At the Annual National Peace Officers' Memorial Service on Sunday, families and law enforcement officers made up a gathering of guardians. Attendees could feel the camaraderie among departments and emotional reunions, but always the solemn nature of the event.
“It’s bittersweet because we remember the fallen, and we live with families that are left behind,” Benjamin Moreno, a retired U.S. Border Patrol agent, said.
“It’s sobering. We were at the candlelight vigil the other night, and when we turned around and looked behind us just to see how far back toward the Capitol it went, it was just amazing to see there were so many people supporting the ones that had fallen,” Anna Prado, a Pennsylvania resident, said.
Among those fallen is a member of Prado’s extended family who lost his life in October. She and hundreds of others ended a week of remembrance with a Sunday service of sorts, amid the droning of bagpipes across the West Lawn of the Capitol.
“The families are here, law enforcement’s here to support those families,” Officer Zach Zaldivar, of Alexandria, Louisiana, said.
They also gathered to ponder sober thoughts about the calling they’ve answered—and the toll that calling can exact when they have to step into the fray.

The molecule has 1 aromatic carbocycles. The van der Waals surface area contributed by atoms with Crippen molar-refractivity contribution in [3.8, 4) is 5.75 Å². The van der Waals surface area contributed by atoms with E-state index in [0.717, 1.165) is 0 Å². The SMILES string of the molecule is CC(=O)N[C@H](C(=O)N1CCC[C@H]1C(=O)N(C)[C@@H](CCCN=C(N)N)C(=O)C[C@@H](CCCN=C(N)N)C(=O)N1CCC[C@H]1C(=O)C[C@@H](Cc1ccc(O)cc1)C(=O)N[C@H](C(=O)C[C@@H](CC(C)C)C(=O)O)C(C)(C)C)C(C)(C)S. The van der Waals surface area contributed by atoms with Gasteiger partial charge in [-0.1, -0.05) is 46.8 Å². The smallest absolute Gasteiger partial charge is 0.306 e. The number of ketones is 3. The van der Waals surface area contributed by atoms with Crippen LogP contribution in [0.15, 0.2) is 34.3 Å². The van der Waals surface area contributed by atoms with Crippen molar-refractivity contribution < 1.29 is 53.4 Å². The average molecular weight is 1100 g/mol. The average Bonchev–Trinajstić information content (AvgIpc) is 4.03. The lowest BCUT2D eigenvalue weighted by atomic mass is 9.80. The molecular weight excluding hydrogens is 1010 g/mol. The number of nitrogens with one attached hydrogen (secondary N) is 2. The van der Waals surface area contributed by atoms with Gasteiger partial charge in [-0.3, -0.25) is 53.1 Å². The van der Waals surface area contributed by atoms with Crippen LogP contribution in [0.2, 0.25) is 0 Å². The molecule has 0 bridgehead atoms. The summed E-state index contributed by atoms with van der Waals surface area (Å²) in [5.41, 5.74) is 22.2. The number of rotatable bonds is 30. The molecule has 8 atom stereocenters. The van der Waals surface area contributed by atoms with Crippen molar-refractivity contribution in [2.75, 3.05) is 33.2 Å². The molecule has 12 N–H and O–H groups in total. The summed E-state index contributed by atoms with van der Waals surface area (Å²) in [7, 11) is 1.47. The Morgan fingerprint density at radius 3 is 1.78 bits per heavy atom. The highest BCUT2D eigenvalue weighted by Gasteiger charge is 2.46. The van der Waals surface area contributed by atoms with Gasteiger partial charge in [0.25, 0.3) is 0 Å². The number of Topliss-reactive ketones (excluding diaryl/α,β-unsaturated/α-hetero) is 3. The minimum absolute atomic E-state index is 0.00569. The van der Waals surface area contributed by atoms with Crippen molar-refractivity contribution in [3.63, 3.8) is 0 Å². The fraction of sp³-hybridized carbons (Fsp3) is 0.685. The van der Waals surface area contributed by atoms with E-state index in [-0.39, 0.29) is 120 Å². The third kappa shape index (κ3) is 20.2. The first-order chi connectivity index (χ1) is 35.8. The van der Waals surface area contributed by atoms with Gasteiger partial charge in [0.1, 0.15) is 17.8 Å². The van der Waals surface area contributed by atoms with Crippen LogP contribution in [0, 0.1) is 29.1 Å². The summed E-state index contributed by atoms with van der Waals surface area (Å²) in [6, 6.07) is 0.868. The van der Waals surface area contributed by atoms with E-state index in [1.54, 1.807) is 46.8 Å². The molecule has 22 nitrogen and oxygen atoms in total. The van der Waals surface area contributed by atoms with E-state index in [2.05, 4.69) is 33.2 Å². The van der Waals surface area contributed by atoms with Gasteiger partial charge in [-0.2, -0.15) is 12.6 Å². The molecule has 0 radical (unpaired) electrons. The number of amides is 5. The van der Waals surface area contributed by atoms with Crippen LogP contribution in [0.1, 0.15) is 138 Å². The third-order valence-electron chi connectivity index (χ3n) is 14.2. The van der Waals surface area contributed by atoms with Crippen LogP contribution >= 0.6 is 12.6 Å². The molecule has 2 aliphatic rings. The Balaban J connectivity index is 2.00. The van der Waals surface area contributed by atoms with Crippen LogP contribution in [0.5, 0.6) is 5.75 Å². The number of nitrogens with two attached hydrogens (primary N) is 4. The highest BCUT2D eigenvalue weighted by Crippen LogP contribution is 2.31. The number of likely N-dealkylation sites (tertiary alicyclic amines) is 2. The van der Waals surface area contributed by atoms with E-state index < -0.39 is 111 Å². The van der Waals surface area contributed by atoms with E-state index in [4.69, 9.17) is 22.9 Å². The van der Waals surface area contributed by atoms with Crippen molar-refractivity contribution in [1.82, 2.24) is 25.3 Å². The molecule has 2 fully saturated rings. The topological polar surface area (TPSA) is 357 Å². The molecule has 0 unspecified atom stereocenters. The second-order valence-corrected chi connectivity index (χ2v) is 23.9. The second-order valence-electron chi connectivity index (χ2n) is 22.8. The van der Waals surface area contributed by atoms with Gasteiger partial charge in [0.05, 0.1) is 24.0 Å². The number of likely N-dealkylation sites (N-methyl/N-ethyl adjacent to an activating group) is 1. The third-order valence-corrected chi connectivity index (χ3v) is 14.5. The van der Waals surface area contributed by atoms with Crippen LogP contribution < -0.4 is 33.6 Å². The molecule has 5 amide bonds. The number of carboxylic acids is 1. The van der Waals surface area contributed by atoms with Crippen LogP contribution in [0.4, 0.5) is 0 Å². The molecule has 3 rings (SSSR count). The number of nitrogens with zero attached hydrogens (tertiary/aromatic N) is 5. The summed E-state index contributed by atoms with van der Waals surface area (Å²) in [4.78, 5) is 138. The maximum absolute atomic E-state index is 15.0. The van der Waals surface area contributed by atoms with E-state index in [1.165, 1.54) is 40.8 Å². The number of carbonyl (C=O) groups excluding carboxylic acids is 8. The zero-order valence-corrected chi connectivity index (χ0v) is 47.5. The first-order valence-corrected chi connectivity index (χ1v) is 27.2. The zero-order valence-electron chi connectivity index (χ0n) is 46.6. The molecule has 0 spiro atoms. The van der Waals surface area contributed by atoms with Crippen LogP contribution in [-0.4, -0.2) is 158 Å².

“These people died protecting them. It's come down now, people don’t respect the police. Well actually, they don’t respect each other,” Officer Alan Stoken, of Alexandria, Louisiana, said.
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Just blocks away, the names of the fallen are etched into the National Law Enforcement Officers Memorial. Meanwhile, the memories and pain of the loss are etched into the souls of the survivors.
Three hundred names were added to the memorial this year. Of them, 177 of those deaths were related to COVID-19.
“The day will come when it will bring a smile to your lips before it brings a tear to your eyes, and through your pain and your will to find a purpose worthy of how they lived, you’ll get through it,” President Joe Biden said. “But there’s nothing easy about it.”
And nothing’s easy about a job where showing up changes lives, for better or for worse on either side of the badge.
“You should know that we’re there to protect you and we’re there to solve your problem for that day,” Officer Jorhonda Stokes, of Alexandria, Louisiana, said.